His mania has resulted in his filling his basement, garage, and a huge rented storage locker at a local airport with crap that will never amount to anything except a headache to the executors when he dies. He has trucks that he is incapable of fixing. Tools that he is incapable of using. Lights, fans, electrical cable, components, engine parts, old shelves, tables, WW2 army surplus junk, flares, bulbs, plumbing parts, insulation, plastic toy guns, real guns, dozens of empty buckets, printers, monitors, huge tube tvs that work!, aquariums, nets, floats, fishing rods, unread books about everything, hundreeds of VHS tapes without a VHS recorder, rope, string, twine, paint of unknown ages, and on and on and on.
    And if I ask him what in God’s name he plans on doing with all this crap……he has a justification for it all or…..he’ll eventually sell it on Kijiji.

    The internet…..the last resort for hoarders.

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    • It is kinda funny, but I ‘get’ your friend….so many dreams, so little time.
      I know my weaknesses and, if I didn’t, Sal would remind me. She’s proven quite capable in the past altho she was onside with the guerrilla RV (much to my surprise). I WILL do the greenhouse and the funicular but the XL may prove embarrassing. I hope not. I also have to do a guest bathroom but I have acquired all the crap I need for that. But by then I’ll be 70 or close to it and the rust may impede any XL repairs by then (it’s and mine). Who knows what will catch my interest by then?

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  2. I still think my friend is a packrat loon but if thats what makes him happy….Just dont name me as the executor.
    Totally different subject.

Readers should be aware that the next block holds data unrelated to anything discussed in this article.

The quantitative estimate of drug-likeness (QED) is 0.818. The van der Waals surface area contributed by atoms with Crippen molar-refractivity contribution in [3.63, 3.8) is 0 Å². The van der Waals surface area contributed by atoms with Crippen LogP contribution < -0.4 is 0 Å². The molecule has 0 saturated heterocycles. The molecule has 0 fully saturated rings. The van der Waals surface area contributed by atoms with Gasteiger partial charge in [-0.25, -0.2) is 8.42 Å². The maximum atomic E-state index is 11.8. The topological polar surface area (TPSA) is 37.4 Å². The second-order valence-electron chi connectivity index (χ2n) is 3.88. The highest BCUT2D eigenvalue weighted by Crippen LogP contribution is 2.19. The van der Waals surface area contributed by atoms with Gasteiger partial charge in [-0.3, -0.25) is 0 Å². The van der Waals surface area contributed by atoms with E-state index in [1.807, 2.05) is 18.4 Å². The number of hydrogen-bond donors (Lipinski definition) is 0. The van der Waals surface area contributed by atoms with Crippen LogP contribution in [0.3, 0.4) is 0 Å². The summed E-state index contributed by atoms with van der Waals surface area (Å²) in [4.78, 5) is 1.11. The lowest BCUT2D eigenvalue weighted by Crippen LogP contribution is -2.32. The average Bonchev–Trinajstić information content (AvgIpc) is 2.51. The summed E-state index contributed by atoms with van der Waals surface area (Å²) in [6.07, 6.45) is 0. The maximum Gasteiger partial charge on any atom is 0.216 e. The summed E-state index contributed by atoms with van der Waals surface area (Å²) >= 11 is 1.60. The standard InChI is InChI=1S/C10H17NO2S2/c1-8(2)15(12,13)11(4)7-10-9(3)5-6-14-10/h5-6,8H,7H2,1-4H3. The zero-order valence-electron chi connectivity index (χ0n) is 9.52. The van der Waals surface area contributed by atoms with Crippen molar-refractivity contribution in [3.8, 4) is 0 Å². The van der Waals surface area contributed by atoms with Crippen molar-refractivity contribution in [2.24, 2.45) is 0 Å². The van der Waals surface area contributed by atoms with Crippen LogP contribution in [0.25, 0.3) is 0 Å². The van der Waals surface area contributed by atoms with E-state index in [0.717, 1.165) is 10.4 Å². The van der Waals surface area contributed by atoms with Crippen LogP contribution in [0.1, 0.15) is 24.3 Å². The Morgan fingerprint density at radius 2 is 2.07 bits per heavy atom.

I was in an “eco-friendly” house a few weeks back that had an interesting “solar gain” wall.
    An interior, south facing 2 storey brick wall built from used bricks. The back side of part of the brick wall on the ground floor was a chimney with a wood fireplace insert. The wall was “heated” during the day by the sun shining through the southern 2 story glass windows. At night a fire could be lit to supplement the heat if necessary. It worked ok. Not great.
    The unintended consequence of the wall? House plants love the sunlight! Never seen so many Christmas cactus in bloom in my life. Orange, yellow, red blooms on various HUGE cacti.
    Quite a site.
    The rest of the house was an ‘eco friendly” pain in the butt. The lights and electric heat in the house was controlled by a computor. By a computor that is ancient. The computor doesnt work properly……..
    No light switches of thermostats in any of the rooms! All run by montion sensors and the ancient computor.
    After sitting in the freezing living room and watching the same light turn off and on endlessly for over an hour I unplugged it and told the owner his “system” wasnt working properly…..He took great umbrage to my suggestion that perhaps it was time to “upgrade” his Atari (yes Atari) computor to something built in the last 2 decades. “Everything works fine” was his response. His wife was shaking her head in the background( apparently this is an ongoing arguement) So I opened up one of the motion sensors on the wall and bypassed it. Voila! Heat AND light!